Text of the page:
Value yourself – public relations is important

By Bridget Aherne,

Over-servicing, pricing ourselves too low and working to unrealistic expectations is no good for either us PR professionals or businesses who need effective communications support.

I’ve ranted about this previously and a number of new examples in recent weeks got me riled up again.

So, here I go again to try and get the same points across in a slightly different way to continue the conversation.

Public relations is a management function – it’s not just the processes or tactics that are often the most visible elements of our work – and we’re employed to bring insight, training and expertise, our thinking and judgement to bear in the support we give organisations.

That is a huge responsibility because it impacts on organisational success and is much more than monkey business – so deserves more than peanuts as pay.

My plea is to practitioners and business leaders alike to value and invest in public relations so that organisations can succeed and take their stakeholders with them on the road to success.

Organisations needing crisis response plans and wanting an independent practitioner available without paying a retainer (of which I’ve seen a number of examples of recently) or wanting 24/7 cover without the resources to do it are only setting themselves up to fail in what may be the darkest hours for them, their employees or the public they serve.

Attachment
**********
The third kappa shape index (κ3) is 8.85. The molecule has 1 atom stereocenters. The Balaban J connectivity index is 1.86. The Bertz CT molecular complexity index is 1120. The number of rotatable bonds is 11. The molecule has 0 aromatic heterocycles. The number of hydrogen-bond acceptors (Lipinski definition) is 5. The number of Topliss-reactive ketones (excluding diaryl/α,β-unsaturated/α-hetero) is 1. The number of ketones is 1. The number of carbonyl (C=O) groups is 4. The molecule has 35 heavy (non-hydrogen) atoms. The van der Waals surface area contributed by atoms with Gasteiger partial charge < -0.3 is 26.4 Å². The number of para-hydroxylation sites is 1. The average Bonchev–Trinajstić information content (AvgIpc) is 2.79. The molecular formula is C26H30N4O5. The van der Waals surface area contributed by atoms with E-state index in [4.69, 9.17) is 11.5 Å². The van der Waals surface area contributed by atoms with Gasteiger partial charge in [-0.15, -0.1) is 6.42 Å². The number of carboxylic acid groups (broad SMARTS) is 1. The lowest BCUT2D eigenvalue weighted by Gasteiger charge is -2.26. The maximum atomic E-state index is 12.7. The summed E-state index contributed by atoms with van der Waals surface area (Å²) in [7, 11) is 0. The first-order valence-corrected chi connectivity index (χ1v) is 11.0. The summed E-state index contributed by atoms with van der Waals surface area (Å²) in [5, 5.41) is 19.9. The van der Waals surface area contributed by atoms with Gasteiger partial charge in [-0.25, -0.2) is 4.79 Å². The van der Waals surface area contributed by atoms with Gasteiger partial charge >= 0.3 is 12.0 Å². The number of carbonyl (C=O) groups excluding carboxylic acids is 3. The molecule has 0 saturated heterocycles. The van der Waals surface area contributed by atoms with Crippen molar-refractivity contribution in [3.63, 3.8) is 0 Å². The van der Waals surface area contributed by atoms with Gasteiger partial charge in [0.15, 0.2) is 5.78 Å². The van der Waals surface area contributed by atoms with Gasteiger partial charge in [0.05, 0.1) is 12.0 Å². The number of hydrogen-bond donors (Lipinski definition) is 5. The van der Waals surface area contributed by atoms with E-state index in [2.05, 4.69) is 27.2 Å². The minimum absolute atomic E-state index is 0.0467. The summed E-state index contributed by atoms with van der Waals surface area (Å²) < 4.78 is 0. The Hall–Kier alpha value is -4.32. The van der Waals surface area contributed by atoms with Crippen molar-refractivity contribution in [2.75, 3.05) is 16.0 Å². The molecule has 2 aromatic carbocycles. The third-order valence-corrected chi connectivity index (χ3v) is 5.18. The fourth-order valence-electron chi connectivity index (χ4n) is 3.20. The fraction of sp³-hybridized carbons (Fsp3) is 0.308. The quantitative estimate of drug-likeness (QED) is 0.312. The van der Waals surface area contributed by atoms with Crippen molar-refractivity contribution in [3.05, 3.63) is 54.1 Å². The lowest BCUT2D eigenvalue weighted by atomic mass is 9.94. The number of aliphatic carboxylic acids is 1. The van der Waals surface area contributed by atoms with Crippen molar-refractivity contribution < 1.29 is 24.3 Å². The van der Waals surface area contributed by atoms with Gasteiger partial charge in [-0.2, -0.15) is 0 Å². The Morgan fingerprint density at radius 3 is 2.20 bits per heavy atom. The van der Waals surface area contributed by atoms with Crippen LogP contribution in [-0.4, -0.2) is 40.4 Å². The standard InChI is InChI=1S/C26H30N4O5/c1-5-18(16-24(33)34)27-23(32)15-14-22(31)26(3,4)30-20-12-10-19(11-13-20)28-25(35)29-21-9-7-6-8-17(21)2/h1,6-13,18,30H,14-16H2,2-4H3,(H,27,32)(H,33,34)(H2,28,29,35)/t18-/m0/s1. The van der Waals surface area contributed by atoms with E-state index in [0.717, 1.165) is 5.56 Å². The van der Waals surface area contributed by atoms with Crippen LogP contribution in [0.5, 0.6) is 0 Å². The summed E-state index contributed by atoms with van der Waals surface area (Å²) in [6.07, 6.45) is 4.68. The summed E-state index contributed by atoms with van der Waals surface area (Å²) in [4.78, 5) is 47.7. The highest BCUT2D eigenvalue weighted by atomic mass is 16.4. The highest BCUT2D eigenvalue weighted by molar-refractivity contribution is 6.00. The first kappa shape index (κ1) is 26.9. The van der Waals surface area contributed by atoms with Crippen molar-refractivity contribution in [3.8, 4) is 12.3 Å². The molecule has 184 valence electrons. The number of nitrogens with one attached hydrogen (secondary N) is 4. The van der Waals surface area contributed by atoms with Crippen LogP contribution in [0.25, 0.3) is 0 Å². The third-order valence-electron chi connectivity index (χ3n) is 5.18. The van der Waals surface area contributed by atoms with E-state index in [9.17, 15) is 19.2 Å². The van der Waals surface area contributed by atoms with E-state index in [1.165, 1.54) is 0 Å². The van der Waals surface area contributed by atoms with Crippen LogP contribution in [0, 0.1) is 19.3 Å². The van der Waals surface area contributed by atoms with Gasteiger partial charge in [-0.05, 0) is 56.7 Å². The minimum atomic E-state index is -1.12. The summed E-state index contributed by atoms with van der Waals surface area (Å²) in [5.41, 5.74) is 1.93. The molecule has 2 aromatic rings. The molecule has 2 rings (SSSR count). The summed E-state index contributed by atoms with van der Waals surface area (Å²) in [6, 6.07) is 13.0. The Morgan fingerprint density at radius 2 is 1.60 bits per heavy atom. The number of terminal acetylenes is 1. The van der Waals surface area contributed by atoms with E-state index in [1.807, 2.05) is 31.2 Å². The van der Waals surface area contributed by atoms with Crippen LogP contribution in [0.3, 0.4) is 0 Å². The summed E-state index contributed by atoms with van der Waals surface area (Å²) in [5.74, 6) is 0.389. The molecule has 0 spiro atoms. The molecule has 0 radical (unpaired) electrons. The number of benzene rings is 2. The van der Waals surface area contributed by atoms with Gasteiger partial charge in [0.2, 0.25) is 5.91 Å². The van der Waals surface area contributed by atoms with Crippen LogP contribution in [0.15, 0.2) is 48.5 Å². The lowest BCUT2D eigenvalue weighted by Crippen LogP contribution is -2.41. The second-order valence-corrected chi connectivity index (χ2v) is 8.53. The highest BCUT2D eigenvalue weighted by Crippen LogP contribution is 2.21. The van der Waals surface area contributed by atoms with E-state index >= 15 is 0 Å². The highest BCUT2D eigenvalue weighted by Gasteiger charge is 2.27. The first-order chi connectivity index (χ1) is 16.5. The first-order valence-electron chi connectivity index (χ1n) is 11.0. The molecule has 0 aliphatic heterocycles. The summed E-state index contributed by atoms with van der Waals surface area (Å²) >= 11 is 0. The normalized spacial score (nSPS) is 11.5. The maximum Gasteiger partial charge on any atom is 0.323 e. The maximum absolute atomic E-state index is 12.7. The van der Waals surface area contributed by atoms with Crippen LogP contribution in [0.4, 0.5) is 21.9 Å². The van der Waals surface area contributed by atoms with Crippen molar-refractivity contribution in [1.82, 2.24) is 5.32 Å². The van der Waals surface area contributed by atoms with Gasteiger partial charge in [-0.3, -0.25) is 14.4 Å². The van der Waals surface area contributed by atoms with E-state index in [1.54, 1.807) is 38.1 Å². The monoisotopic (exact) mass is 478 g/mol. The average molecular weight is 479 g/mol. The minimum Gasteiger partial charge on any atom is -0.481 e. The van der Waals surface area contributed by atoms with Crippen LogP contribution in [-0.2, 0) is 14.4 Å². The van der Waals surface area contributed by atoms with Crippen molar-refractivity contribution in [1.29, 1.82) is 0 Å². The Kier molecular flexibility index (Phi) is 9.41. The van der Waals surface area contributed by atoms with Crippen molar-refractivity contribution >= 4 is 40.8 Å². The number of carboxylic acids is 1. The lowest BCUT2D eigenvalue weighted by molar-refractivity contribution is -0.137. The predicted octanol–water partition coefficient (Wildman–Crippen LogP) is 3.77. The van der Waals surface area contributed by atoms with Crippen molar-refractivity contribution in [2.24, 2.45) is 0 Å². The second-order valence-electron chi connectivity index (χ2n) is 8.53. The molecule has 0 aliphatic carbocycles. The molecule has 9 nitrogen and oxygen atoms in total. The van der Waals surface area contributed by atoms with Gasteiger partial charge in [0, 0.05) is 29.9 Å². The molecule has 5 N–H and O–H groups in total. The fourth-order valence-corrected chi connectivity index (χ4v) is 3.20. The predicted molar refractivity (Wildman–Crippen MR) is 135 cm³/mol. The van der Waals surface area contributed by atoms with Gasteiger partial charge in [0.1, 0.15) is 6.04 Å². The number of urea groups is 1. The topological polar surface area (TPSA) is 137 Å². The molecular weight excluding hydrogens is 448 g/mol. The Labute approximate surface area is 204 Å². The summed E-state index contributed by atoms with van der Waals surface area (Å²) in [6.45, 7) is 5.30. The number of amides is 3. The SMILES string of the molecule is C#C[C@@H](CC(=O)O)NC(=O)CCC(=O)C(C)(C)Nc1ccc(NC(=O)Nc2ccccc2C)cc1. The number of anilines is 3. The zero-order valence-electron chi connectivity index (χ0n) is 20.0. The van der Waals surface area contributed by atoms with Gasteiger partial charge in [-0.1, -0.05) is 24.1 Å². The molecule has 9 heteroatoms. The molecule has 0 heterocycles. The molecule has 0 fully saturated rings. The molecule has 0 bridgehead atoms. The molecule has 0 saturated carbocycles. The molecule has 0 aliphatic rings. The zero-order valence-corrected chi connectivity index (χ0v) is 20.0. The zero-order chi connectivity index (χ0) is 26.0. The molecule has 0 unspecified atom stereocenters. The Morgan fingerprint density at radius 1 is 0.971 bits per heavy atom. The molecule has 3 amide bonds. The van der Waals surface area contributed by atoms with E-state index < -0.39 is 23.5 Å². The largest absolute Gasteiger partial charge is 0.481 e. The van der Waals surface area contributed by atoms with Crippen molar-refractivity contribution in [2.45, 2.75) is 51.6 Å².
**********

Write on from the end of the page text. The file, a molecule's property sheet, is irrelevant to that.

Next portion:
Putting more and more work on a small talented team, who just take it on, will mean they deliver nothing to a high standard, experience burnout or sacrifice their own CPD, soon becoming ineffective or irrelevant – and good people will move on to somewhere they feel valued.

My first paid role in public relations came when I had 10 years’ experience as a successful journalist and manager, the pay recognised that I came with that track-record and appropriate sums were paid on top of the base for working shifts and being available out-of-hours.

In that same role, I was taught to challenge the organisation’s leaders and their decision-making appropriately to reduce the risk to reputation and give them the best strategic PR advice and tactical responses to their issues.

It was a great experience as a first PR role and is the standard by which I now judge all other organisations – but others should aim for those high standards too. How valuable is your yes, if you never say no?

Bridget Aherne is a Chartered PR & comms pro and member of the Influence Editorial Board.

Photo by Sharon McCutcheon on Unsplash

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